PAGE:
Do Olympians Travel With Cooks? Nutrition Is A Huge Part Of Staying In Tip-Top Shape
Olympic athletes are metabolic machines, churning mere calories into polished energy for incredible performances. But all that nutritional input has to come from somewhere. While most athletes will be feasting at the 24-hour dining halls in PyeongChang's two Olympic villages, some Olympians will be traveling with their own cooks to make sure they're getting expertly personalized meals and dietary advice.
One of those teams is the United States Ski and Snowboard team, who will be accompanied by two registered dieticians and chefs, according to Mic. They'll be cooking for the team's 109 athletes, who compete across seven different sports. The chefs' schedule is in some ways as grueling as the athletes' regimens: They'll be providing three meals a day from about 6 a.m. to 9 p.m. in the dedicated dining hall for the United States skiers and snowboarders (who will still have the option of eating in the regular dining halls with their fellow Olympians).
Their menus for this year's games feature American staples — burrito bowls, roasted chicken, and meatball subs — as well as some slightly more adventurous dishes like miso-ginger salmon and teriyaki stir-fry, reported ABC News. The chefs also make sure there's always a salad and sandwich bar and a pasta option. They even work with each person to create a diet personalized for their training and performance requirements, as revealed to ABC. That's especially handy for athletes with dietary restrictions, like four-time Olympic alpine skier Resi Stiegler, who has celiac disease. Traveling with team chefs means she doesn't have to worry about planning ahead or checking ingredient lists.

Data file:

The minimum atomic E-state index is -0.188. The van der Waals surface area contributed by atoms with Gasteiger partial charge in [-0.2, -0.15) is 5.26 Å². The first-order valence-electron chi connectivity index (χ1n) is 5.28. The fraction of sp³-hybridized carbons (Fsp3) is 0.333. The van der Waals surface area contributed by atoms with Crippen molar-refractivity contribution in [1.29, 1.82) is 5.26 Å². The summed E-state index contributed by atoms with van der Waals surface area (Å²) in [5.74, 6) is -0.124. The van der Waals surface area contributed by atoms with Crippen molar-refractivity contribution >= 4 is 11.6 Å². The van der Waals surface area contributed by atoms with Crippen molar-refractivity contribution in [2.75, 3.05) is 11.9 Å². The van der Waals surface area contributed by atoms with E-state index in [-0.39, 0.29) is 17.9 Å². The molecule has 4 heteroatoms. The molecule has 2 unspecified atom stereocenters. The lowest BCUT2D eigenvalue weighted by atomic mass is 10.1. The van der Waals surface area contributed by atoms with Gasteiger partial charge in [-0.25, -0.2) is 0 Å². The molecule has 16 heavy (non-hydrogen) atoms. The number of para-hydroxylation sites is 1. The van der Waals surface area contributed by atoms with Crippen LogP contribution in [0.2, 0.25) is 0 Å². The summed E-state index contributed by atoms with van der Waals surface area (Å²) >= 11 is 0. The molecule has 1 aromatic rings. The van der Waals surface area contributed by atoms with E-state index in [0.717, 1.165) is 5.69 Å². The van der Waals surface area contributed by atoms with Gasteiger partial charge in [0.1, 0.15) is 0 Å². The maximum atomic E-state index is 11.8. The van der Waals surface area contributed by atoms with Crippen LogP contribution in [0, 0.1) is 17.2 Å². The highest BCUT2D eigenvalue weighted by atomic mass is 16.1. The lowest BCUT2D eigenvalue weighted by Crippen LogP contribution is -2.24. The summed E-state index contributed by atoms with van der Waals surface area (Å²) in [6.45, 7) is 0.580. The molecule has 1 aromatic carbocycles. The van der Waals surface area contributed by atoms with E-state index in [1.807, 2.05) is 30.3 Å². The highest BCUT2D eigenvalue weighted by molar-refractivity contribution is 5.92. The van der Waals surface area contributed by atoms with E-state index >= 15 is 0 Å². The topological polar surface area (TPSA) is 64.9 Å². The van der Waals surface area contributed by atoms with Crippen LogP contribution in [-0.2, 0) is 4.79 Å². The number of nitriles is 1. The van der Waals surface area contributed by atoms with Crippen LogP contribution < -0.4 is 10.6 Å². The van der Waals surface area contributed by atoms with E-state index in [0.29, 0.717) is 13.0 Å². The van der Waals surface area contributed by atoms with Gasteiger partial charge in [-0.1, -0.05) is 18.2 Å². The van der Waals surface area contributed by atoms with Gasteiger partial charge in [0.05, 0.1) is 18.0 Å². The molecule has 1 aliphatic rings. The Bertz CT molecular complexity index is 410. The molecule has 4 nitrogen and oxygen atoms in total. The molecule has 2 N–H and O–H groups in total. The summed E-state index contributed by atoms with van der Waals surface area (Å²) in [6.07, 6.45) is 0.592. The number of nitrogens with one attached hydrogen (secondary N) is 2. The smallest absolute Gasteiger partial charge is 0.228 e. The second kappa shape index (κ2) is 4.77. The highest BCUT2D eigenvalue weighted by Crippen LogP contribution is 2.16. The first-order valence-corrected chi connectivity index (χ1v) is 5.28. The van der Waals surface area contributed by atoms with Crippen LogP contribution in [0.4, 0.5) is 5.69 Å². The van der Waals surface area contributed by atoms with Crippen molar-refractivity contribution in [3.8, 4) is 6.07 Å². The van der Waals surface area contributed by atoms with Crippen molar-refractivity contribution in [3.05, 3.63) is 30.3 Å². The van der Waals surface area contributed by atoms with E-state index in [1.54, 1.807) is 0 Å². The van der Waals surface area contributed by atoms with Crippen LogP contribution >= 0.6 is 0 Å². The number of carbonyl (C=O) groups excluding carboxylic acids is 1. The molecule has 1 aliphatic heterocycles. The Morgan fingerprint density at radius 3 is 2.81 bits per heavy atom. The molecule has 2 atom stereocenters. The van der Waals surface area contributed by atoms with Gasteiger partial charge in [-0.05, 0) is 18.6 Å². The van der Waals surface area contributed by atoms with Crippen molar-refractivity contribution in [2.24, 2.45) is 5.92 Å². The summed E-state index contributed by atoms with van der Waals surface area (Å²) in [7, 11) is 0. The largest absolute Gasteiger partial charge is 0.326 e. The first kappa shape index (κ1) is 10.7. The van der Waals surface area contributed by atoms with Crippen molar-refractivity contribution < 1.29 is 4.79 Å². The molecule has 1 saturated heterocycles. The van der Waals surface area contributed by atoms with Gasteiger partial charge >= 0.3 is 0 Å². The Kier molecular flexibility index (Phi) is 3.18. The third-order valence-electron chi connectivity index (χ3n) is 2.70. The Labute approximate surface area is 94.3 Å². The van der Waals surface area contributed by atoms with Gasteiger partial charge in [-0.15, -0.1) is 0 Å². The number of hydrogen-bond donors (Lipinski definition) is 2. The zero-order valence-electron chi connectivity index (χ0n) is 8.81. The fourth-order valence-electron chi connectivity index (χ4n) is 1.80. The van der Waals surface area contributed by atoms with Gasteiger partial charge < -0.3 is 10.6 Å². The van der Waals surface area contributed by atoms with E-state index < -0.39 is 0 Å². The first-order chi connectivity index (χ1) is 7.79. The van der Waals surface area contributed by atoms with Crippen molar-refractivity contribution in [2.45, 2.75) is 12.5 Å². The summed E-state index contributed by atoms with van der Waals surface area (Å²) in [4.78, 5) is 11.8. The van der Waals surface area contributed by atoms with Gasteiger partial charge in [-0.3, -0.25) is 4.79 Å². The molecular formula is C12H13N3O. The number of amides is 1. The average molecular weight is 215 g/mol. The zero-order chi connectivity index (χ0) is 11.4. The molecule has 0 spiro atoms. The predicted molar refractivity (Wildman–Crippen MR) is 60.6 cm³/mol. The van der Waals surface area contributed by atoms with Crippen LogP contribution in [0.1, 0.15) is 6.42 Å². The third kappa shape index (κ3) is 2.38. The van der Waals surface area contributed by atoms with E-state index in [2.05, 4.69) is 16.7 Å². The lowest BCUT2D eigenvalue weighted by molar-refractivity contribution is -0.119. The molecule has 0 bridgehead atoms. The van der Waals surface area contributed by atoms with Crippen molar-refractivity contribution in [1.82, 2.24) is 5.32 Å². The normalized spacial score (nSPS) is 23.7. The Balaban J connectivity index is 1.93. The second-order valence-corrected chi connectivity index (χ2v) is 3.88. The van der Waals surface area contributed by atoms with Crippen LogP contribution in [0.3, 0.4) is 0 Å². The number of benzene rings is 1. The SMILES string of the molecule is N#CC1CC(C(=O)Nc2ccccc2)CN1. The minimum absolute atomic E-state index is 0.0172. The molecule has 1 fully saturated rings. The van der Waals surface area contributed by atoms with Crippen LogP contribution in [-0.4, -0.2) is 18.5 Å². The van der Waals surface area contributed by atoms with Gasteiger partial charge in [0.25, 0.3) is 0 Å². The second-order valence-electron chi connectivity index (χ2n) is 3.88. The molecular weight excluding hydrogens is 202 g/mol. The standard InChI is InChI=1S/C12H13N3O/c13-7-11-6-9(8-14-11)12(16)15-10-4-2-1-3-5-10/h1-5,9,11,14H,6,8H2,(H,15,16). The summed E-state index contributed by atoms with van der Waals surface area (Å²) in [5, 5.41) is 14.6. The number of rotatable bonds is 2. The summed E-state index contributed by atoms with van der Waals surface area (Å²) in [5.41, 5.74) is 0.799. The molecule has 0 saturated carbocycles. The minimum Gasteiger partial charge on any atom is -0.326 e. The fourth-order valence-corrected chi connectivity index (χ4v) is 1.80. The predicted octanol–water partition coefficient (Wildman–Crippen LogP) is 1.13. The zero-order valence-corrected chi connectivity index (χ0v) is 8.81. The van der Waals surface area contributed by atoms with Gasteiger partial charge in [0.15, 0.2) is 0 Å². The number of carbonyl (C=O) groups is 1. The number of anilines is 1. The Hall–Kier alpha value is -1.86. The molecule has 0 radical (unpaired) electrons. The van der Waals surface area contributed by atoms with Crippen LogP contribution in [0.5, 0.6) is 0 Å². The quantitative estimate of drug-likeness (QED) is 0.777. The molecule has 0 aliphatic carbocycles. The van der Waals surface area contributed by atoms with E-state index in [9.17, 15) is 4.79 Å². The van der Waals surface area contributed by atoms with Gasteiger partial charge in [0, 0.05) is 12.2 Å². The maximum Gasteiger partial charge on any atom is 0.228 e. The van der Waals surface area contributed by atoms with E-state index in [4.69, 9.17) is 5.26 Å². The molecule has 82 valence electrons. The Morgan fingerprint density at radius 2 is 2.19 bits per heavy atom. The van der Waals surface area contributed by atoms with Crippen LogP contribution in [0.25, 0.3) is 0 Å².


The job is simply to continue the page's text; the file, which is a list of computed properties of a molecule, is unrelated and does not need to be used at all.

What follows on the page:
But just because the food is custom-made doesn't mean it's everyone's cup of tea. When she noticed that some athletes were picking out the protein and tossing the rest of their meal, Chef Megan Chacosky found workarounds to get her Olympians to eat their veggies. "I’ve learned to outsmart them a little bit and make sure I’ve got vegetables in everything, so they have to eat it anyway," she told Mic.
Adding to the challenge for picky eaters is the fact that Chacosky's custom meals will have to be made with local ingredients: The United States Ski and Snowboard team will be getting its groceries from local suppliers like Costco. So, over the summer, Chacosky began introducing the Olympians to Korean flavors and ingredients. That means they'll have already sampled everything that she'll serve them during the games - and they'll know that there aren't any ingredients that might upset their digestion.
The 109-person Norwegian Winter Olympics team, which also travels with its own cooks, has had a bit more difficulty when it comes to navigating local suppliers. With the help of Google Translate, their chefs recently placed an order for what they thought was 1,500 eggs. But they had actually ordered 15,000 eggs, and only realized the error when the cartons just kept coming, according to HuffPost. (Fortunately, they were able to return the extras.)
With or without personal cooks, you might think that athletes would have trained themselves to eat as well as they compete, fine-tuning their nutritional and caloric input to optimize their performance. Not so much. At the 2016 Olympic Games in Rio de Janeiro, athletes were so enthusiastic about the free McDonald's that the restaurant had to start imposing limits. Competitors' orders were of such Olympic proportions that McDonald's couldn't keep up, and had to restrict each order to 20 items.
And what about athletes who don't have team chefs to help them acclimate to the local cuisine? The PyeongChang Organizing Committee has their back. Since about 50 percent of participants and officials will be coming from Europe, the Olympic Village's cafeteria will be importing European ingredients such as pasta, and will have a European cook on staff. They'll also be catering to the many different kinds of Asian food that athletes will expect. In addition to an expansive menu of "K-Food" and local specialties, there will be a balance of Japanese, Chinese, and other Asian cuisines.
Check out Romper's new video series, Bearing The Motherload, where disagreeing parents from different sides of an issue sit down with a mediator and talk about how to support (and not judge) each other’s parenting perspectives. New episodes air Mondays on Facebook.